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Cardiac disease and children’s oral health

All children need a “dental home” for preventive advice and supervision. They need a place to go to in an emergency and somewhere to go for routine treatment. A dental home is where your child should feel comfortable and relaxed. Children have very varied dental needs depending on their age, ability to co-operate, dental health and also their medical health. Tooth decay can cause a number of problems to children’s general health. For children who already have health problems, dentistry can be more complicated. Early dental visits are important for all children but especially for those who are compromised in relation to dentistry due to medical reasons such as cardiac disease.

Dental decay can have effects on a child’s general health and wellbeing. The types of problems caused by decay can be divided into acute, meaning severe and short term versus chronic where they continue over a long period of months or years. Acute dental infection often leads to pain, swelling and suffering for children. A dental abscess can cause a child’s face to swell requiring antibiotics and sometimes hospital admission for general anaesthetic.

In Ireland about 500-600 children are born every year with a heart defect. Heart defects increase the risk of a condition called infective endocarditis which is a potentially fatal and very serious condition. To have a heart defect or what is sometimes called a “murmur” or “hole in the heart” can have important implications for dental care. Up to recently dentists would give these patients an antibiotic before treatment to prevent bacteria travelling from the mouth in the blood to the heart defect. Years of research has now shown that the antibiotics are no longer recommended but, it is thought that the long term effect of poor dental health is a greater threat to heart health. Dental infection carries a more serious health risk for these children than for the rest of the population. It is very important that children with heart problems avoid tooth decay. They require high quality, regular dental care.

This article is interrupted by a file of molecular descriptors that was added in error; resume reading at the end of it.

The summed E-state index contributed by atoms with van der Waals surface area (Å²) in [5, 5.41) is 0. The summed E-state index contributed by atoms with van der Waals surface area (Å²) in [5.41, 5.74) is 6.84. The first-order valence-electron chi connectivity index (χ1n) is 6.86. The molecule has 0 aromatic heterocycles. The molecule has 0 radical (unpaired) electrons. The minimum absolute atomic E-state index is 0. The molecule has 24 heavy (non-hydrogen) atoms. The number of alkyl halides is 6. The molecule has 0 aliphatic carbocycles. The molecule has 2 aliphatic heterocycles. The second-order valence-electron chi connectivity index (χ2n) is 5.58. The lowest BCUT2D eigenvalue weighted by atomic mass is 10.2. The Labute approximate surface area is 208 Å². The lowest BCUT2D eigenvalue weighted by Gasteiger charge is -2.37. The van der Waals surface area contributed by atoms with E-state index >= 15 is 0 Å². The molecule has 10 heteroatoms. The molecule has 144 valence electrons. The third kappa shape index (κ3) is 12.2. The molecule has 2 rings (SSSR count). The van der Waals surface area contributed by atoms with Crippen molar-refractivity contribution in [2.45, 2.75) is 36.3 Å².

Chronic or longer term dental infection has been shown to affect growth and physical development. It is not fully understood if it is because of the chronic inflammation or the effect of sleep loss that children’s growth is held back. When decay and infection is treated, the improvements in health and growth are measurable. There is very good quality research to support this. Children may often have decay and infection and not complain of symptoms. This highlights the need to have teeth checked for signs of dental disease on a regular basis.

Dental issues unique to children with cardiac problems include an increased risk of developmental defects in teeth (weak/soft teeth). This makes the teeth more vulnerable to decay. It also makes teeth less suitable for the use of regular white and silver fillings. Medical and dental anxiety result from frequent hospitalisations in infancy. This often means that these children may find dental visits more stressful than usual. Dietary risks arise from high calorific diets used to manage failure to thrive in children who find it difficult to gain weight. This is another reason who this patient group may present with more dental disease. Many Down Syndrome children have concurrent cardiac defects and have communication difficulties which can add to the difficulty involved in delivering high quality dental care.

Dental problems for healthy children are extremely common and can often require specialist care and services to treat them effectively. It is very important that vulnerable children who are medically compromised are protected from poor oral health. This starts with having a high quality dental home from a young age. Paediatric Dentists have advanced training and skills in the management of children with medical problems such as cardiac defects.

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